I think one problem is the form of these goals. They need to be more deep in both directions - down and backwarts. Like the rules say, a goal is given when the ball is fully crossing the playing layer down in the goalbox or backwall layer into the goalpocket. The second part isn't possible with the current shape of the goal. It is not deep enough. That means the ball hits the plastic backside before he can dive in the goalpocket with all parts.
I can imagine that a deeper pocket would be better. Also I think it is possible to make the backside of the pocket a little more diagonal (skewed). I hope the ball get down if he touch the goal-backside. Than it would be clear it's a goal.
At the moment the metal-cage-goals are currently the best solution (because of sound and maybe reaction of players) for me.

Stay healthy.


Oct 4, 2020, 2:50:33 PM10/4/20
to 'thade.ro...@googlemail.com' via Showdown Players Forum

Hey all, hey Thade.

2 photocells cost probably less than 300 euro. The first of all, we just have to test it, later we can talk about advantages and disadvantages.

Best regards Krystian Kisiel.
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Stefan Wimmer

Oct 5, 2020, 7:46:43 AM10/5/20
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Hey all,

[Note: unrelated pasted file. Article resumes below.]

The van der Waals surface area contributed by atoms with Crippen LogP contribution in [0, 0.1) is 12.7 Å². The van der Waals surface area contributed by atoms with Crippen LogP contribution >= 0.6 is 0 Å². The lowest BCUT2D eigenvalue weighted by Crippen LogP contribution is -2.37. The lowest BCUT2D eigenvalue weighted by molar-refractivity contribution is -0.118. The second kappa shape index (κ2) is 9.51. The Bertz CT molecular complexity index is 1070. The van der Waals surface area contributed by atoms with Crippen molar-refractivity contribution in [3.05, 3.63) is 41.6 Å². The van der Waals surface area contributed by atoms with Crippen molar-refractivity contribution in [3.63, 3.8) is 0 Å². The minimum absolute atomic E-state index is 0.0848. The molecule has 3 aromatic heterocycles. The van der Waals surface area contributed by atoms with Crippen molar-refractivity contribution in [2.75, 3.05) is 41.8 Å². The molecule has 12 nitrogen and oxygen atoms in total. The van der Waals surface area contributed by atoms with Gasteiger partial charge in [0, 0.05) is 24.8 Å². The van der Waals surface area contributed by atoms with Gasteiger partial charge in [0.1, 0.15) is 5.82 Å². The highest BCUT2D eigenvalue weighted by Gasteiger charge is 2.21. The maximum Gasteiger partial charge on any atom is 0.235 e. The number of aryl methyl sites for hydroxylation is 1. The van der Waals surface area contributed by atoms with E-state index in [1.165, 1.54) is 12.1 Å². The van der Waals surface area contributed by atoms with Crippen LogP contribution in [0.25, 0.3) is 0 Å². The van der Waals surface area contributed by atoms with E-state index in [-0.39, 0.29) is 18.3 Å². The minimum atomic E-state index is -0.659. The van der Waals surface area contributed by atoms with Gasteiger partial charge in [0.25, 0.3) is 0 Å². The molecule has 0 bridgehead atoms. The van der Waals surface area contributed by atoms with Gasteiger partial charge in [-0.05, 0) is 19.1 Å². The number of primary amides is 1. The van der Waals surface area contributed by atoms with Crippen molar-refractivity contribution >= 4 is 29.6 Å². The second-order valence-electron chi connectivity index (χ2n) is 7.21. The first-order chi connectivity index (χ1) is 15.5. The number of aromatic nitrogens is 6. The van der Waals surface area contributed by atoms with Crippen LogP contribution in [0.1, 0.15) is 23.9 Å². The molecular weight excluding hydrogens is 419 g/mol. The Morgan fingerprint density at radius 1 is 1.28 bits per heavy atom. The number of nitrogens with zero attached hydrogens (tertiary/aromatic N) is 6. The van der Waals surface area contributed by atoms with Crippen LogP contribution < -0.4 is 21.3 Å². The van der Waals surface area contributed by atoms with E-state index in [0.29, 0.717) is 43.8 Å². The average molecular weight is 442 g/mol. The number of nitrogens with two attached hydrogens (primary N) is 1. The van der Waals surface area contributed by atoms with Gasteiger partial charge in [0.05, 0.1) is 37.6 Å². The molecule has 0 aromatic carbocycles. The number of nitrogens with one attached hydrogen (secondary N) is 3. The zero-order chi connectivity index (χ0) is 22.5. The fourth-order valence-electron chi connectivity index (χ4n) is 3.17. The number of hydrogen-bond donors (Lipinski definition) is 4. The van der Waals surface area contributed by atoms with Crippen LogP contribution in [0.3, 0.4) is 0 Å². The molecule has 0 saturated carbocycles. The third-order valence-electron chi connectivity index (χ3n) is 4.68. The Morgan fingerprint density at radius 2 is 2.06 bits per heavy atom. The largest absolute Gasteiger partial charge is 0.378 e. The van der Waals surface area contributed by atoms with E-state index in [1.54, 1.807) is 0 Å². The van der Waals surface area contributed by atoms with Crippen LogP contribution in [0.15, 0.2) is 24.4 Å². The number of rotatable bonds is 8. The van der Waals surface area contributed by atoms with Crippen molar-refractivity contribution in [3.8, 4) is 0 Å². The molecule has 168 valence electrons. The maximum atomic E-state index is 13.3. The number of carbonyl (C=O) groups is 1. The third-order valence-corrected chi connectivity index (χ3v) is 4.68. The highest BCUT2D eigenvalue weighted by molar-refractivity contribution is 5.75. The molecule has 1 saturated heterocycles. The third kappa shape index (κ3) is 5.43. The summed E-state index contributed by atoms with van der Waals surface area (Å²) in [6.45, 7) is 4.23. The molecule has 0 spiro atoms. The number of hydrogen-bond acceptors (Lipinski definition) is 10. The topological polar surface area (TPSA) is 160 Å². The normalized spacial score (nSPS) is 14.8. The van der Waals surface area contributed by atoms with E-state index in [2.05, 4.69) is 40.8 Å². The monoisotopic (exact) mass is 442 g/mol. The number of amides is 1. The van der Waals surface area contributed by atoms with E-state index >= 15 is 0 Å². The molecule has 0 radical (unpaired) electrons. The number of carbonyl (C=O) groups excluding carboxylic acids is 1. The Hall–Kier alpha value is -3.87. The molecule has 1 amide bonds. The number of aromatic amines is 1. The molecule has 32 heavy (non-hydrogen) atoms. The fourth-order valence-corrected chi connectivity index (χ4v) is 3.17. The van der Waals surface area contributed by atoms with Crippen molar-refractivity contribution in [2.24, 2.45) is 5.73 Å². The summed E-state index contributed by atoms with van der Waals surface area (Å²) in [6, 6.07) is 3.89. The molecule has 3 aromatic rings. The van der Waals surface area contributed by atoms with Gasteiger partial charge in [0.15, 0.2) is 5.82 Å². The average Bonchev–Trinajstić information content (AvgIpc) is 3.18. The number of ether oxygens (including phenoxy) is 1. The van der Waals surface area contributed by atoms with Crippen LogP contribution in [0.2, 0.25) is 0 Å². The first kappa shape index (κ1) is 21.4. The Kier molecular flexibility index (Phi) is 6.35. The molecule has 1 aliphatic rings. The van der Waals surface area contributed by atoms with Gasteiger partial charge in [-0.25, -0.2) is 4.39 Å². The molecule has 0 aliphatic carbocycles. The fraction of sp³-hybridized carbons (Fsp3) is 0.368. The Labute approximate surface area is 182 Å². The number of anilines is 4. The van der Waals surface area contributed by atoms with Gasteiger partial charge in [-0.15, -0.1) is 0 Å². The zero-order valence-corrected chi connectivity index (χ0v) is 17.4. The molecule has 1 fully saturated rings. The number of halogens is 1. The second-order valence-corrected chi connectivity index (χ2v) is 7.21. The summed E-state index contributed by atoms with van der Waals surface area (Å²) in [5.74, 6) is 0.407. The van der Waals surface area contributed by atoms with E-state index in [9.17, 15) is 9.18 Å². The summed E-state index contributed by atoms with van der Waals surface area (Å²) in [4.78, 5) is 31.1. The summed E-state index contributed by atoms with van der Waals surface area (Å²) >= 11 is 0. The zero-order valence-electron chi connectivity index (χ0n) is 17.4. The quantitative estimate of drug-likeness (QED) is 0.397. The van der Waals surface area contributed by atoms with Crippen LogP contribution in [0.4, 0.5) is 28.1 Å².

It's great that there is a rule discussion - thanks Krystian for the initiative and thanks to everyone who is participating. 

Since this is the player's forum I don't want to be too "noisy", but I would like to make a short comment.

For me, the goal problem is the most important one that Showdown currently has. If the ball doesn't fit in the goal and also doesn't stay inside the goal pocket, the whole game is questionable.

When you discuss possible solutions, maybe you can think of short-term and long-term options. The new rules will be coming soon and therefore a practical and realistic solution would be best.

Thanks again and keep up the discussion. 



Dec 7, 2020, 2:20:44 PM12/7/20
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Hi all

My name is Kwon from Korea. I'm giving my friend's opinion.


Hi Everyone.

I am Whang from Korea. I am grateful for my participation in this forum, which has not yet been an international tournament.


I think it would be nice to make a little correction to current goal box. The old goal pocket has the advantage that the goal sound is clear. But there is a potential for a player to be injured by a ball that has been through the metal bar. And if the player's body touches the bar, the ball bounces out of the goal pocket, and the advantage of the goal sound disappears. Of course, in principle, the body of the player should not touch the goal pocket. But I think it is wiser to take action so that it does not matter. In this respect, the goal box form is much more practical.


I suggest a double wall. Whether it's a goal pocket or a goal box, it is to build an inner wall front ahead of the back wall. The inner wall can be build two forms:


The first is the shock relief wall as Thade suggest, which can help to make accurate judgments by eliminating or reducing the phenomenon of the ball bouncing out. The second is a metal wall made of a material that is clear and long sound when hit by a ball. Even if the ball bounces out, it will be easy to judge the goal because of the clear and long sound.


Would it be wrong to force the referees to judge the in-and-out, which is sometimes missed by sound-sensitive players?


Thank you for reading.


2020년 10월 5일 월요일 오후 8시 46분 43초 UTC+9에 wimm...@gmail.com님이 작성: